Hyundai, Kia Motors see slow sales recovery in 2018
Hyundai and affiliate Kia said demand was expected to soften in the U.S. and Chinese markets as they unveiled a combined sales target of 7.55 million vehicles this year, from 7.25 million vehicles last year.
“The market environment is expected to be difficult due to a slowdown in major markets like the U.S. and China, prolonged low growth in the global economy and trade protectionism in major countries,” Hyundai said in a statement.
Sales slumped seven per cent last year from 2016, falling well short of the group’s target of 8.25 million vehicles and marking its third consecutive annual miss, as buyers in China and the U.S. increasingly shunned sedans for SUVs.
A diplomatic row between China and South Korea over Seoul’s deployment of a U.S. missile defense system also hit the brand’s sales in the world’s biggest auto market, although two countries recently agreed to normalize ties.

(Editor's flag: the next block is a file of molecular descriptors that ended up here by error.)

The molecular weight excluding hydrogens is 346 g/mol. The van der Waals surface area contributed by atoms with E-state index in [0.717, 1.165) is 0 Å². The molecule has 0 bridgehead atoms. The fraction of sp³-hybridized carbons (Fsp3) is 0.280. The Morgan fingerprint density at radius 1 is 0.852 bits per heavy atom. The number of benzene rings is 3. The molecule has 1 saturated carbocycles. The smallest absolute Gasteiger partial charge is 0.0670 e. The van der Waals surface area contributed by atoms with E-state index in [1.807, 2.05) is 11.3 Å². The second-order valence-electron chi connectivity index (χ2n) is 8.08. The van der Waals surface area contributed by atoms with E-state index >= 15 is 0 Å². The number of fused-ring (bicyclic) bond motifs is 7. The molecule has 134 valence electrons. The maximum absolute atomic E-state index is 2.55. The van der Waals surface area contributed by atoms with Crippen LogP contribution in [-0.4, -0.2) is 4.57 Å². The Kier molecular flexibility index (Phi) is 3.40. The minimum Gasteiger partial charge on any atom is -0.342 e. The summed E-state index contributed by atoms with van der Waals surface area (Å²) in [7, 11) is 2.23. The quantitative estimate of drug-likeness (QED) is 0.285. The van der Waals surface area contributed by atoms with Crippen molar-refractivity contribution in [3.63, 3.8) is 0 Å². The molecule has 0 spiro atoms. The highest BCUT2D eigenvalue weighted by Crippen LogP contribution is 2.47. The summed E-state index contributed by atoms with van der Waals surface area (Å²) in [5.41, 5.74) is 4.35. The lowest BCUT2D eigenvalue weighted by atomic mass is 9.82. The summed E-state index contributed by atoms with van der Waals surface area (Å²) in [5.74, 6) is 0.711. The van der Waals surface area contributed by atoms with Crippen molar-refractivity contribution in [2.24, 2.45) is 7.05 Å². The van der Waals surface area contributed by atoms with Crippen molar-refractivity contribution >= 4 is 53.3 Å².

An analyst at Korea Investment & Securities, Kim Jin-woo said: “This year’s target for Hyundai and Kia is lower than expected. It seems to be a conservative target, reflecting a slow recovery in China and ongoing U.S difficulties.”
The forecast came as the Korean won strengthened to a more than three-year high against the dollar on Tuesday, threatening the competitiveness of South Korean exporters as their Japanese rivals benefit from the weakening yen.
The expiration of a tax cut on small-engine cars in China also would be a negative for Hyundai’s sedan-heavy lineup, the automaker said.
While Hyundai has plans to offer more SUVs in the U.S. and China this year, analysts said new models such as the redesigned Santa Fe SUV may come too late in the year to significantly impact sales.
Hyundai Motor Group chairman, Chung Mong-koo, said in a statement the company would “actively venture into” new markets like Southeast Asia, as protectionism was expected to grow elsewhere.
South Korea and the U.S. will hold talks on a trade deal today although U.S. President Donald Trump has threatened to withdraw from the pact.
Chung, 79, skipped his annual New Year speech to employees for a second year in a row. He has not made any public appearances since December 2016.
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